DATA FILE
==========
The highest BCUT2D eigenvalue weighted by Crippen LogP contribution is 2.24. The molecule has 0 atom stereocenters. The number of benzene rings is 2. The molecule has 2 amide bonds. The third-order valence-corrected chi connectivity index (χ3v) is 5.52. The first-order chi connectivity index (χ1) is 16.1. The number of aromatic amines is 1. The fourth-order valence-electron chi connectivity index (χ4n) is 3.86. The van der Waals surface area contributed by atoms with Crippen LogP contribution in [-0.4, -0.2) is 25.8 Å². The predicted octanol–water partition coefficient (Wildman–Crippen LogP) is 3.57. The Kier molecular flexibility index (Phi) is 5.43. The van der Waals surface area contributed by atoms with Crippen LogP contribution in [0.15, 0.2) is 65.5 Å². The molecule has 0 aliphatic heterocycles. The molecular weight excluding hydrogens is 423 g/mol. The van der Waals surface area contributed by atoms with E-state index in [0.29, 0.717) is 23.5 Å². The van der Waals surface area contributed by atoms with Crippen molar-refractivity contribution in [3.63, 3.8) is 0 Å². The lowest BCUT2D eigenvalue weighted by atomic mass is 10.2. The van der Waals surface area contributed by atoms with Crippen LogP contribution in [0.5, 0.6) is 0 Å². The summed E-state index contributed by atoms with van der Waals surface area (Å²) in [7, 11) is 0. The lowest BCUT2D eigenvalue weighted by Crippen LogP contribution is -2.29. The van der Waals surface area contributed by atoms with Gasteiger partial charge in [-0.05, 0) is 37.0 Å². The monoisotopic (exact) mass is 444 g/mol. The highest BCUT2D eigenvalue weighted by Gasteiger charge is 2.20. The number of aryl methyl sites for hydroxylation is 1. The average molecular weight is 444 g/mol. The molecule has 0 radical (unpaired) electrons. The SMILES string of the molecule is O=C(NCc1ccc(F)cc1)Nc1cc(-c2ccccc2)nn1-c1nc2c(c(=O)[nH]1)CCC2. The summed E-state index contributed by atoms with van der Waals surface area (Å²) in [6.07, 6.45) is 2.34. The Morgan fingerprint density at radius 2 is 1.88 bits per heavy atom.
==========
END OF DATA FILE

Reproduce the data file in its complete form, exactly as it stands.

The highest BCUT2D eigenvalue weighted by Crippen LogP contribution is 2.24. The molecule has 0 atom stereocenters. The number of benzene rings is 2. The molecule has 2 amide bonds. The third-order valence-corrected chi connectivity index (χ3v) is 5.52. The first-order chi connectivity index (χ1) is 16.1. The number of aromatic amines is 1. The fourth-order valence-electron chi connectivity index (χ4n) is 3.86. The van der Waals surface area contributed by atoms with Crippen LogP contribution in [-0.4, -0.2) is 25.8 Å². The predicted octanol–water partition coefficient (Wildman–Crippen LogP) is 3.57. The Kier molecular flexibility index (Phi) is 5.43. The van der Waals surface area contributed by atoms with Crippen LogP contribution in [0.15, 0.2) is 65.5 Å². The molecule has 0 aliphatic heterocycles. The molecular weight excluding hydrogens is 423 g/mol. The van der Waals surface area contributed by atoms with E-state index in [0.29, 0.717) is 23.5 Å². The van der Waals surface area contributed by atoms with Crippen molar-refractivity contribution in [3.63, 3.8) is 0 Å². The lowest BCUT2D eigenvalue weighted by atomic mass is 10.2. The van der Waals surface area contributed by atoms with Crippen LogP contribution in [0.5, 0.6) is 0 Å². The summed E-state index contributed by atoms with van der Waals surface area (Å²) in [7, 11) is 0. The lowest BCUT2D eigenvalue weighted by Crippen LogP contribution is -2.29. The van der Waals surface area contributed by atoms with Gasteiger partial charge in [-0.05, 0) is 37.0 Å². The monoisotopic (exact) mass is 444 g/mol. The highest BCUT2D eigenvalue weighted by Gasteiger charge is 2.20. The number of aryl methyl sites for hydroxylation is 1. The average molecular weight is 444 g/mol. The molecule has 0 radical (unpaired) electrons. The SMILES string of the molecule is O=C(NCc1ccc(F)cc1)Nc1cc(-c2ccccc2)nn1-c1nc2c(c(=O)[nH]1)CCC2. The summed E-state index contributed by atoms with van der Waals surface area (Å²) in [6.07, 6.45) is 2.34. The Morgan fingerprint density at radius 2 is 1.88 bits per heavy atom.